After the brothers bury their father, Yaakov, they return to Egypt. On the way back, they begin worrying that now that Yaakov is dead, Yosef might take revenge for all that they did to him. The commentators explain that their concern arose at this point because they believed that Yosef had not wanted to cause his father any further pain, and for that reason he had not made mention of his brothers’ deeds, but now – after their father’s death – perhaps Yosef would decide to deal with the issue.

A different approach is suggested by Rabbi Mordekhai of Izbitza, in his book “Mei ha-Shiloah”. He identifies, in the brothers’ concern here, the root of Jewish existence in exile. So long as Yaakov was alive in Egypt, the brothers lived with a sense of unity. It was Yaakov himself who was responsible for this, for maintaining the same degree of closeness with all of his sons. No individual among them was singled out as the prospective head of the family; none received more favored treatment from Yaakov than anyone else.

At the end of his life, when Yaakov called all his sons to his deathbed, he blessed them – and here he appointed Yehuda over all of them. The fact that he blessed Yehuda as he did, in the presence of all the brothers, led them to understand that it was Yehuda who had been chosen as the head of the household following Yaakov’s death.

Against this backdrop, a certain tension is created after Yaakov’s death between Yehuda, who has been designated by Yaakov as his heir, and Yosef – who holds the actual office of the viceroy of Egypt, and hence occupies a higher and more important position. This tension arises among all the brothers, including Yosef himself. The righteous Yosef, who on one hand does not want to offend Yehuda – the senior brother, but on the other hand dare not offend the Egyptian royalty (since this could have a detrimental effect on the entire family) separates himself from his brothers in order to allow Yehuda to give expression to his new status of leadership among the brothers.

Here the brothers are mistaken in their interpretation of Yosef’s actions. Instead of giving him the benefit of the doubt and judging his intentions favorably, perceiving his unique greatness and appreciating the honor that he shows to Yaakov and to Yehuda, they judge him unfavorably. They regard his separation from them as being directed against them, as an expression of Yosef’s desire to harm them now that Yaakov is no longer around. In making this mistake the brothers hurt Yosef personally and also damage the unity of the family as a whole. This issue of unity is the focus of the Mei ha-Shiloah’s interpretation: so long as Bnei Yisrael maintained their unity, their combined power gave them the ability to withstand the challenges facing them. But when this unity was ruptured and suspicions and doubts began to arise, their joint strength waned and troubles began to befall them. It was the rupturing of the unity of Bnei Yisrael that ultimately led to subjugation in Egypt. Had the brothers judged Yosef favorably, with a view to maintaining their unity, perhaps they could have stood up against the decrees that were going to be introduced by the Egyptian regime.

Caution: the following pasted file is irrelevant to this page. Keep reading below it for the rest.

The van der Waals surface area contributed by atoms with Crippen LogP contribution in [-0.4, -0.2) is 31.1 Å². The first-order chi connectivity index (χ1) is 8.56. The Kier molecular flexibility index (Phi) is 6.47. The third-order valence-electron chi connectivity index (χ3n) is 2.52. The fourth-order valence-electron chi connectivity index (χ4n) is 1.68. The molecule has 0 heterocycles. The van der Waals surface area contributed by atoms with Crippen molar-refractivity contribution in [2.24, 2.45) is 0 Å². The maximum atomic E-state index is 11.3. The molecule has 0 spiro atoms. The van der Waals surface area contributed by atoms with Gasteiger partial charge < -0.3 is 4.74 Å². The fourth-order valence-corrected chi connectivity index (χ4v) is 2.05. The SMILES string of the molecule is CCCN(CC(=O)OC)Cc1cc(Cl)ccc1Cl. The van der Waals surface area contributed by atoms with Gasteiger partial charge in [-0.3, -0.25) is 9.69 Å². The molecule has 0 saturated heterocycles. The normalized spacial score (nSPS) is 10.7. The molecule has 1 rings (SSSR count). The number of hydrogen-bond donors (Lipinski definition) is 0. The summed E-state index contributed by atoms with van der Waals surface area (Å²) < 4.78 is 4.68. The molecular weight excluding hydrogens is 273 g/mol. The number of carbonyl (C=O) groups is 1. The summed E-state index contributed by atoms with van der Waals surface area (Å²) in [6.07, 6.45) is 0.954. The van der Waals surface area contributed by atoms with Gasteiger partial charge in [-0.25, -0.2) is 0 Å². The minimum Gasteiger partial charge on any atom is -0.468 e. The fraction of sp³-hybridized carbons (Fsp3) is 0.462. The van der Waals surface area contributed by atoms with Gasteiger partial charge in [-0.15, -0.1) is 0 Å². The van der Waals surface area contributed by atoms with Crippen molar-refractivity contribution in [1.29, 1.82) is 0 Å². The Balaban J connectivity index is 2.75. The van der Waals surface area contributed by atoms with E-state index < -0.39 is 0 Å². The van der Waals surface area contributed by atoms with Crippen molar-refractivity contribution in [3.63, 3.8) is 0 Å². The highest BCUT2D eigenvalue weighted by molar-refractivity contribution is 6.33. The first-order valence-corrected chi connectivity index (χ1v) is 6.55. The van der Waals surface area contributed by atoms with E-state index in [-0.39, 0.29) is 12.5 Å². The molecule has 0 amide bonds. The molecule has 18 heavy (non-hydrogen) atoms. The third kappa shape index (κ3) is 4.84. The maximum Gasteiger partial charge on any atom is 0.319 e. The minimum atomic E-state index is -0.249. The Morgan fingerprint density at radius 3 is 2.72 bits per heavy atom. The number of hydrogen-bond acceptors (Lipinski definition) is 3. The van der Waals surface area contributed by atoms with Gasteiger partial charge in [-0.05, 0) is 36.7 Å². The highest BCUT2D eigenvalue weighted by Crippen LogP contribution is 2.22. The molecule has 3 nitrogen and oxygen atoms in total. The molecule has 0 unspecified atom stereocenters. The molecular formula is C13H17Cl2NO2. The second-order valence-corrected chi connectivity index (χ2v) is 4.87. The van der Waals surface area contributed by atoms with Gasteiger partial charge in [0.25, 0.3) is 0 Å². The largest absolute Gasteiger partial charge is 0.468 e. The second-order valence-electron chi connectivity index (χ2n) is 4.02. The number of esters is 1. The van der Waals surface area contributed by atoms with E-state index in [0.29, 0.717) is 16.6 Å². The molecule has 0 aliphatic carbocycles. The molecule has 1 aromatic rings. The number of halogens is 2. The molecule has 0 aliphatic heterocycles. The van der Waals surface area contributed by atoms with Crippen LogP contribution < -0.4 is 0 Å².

The Mei ha-Shiloah regards unity, and judging favorably, as the foundation for Jewish life as it should be lived. In order to be able to strengthen ourselves against the troubles, threats and difficulties that face us, we must strengthen the unity amongst ourselves. This unity is built upon people having a favorable and charitable perception of one another.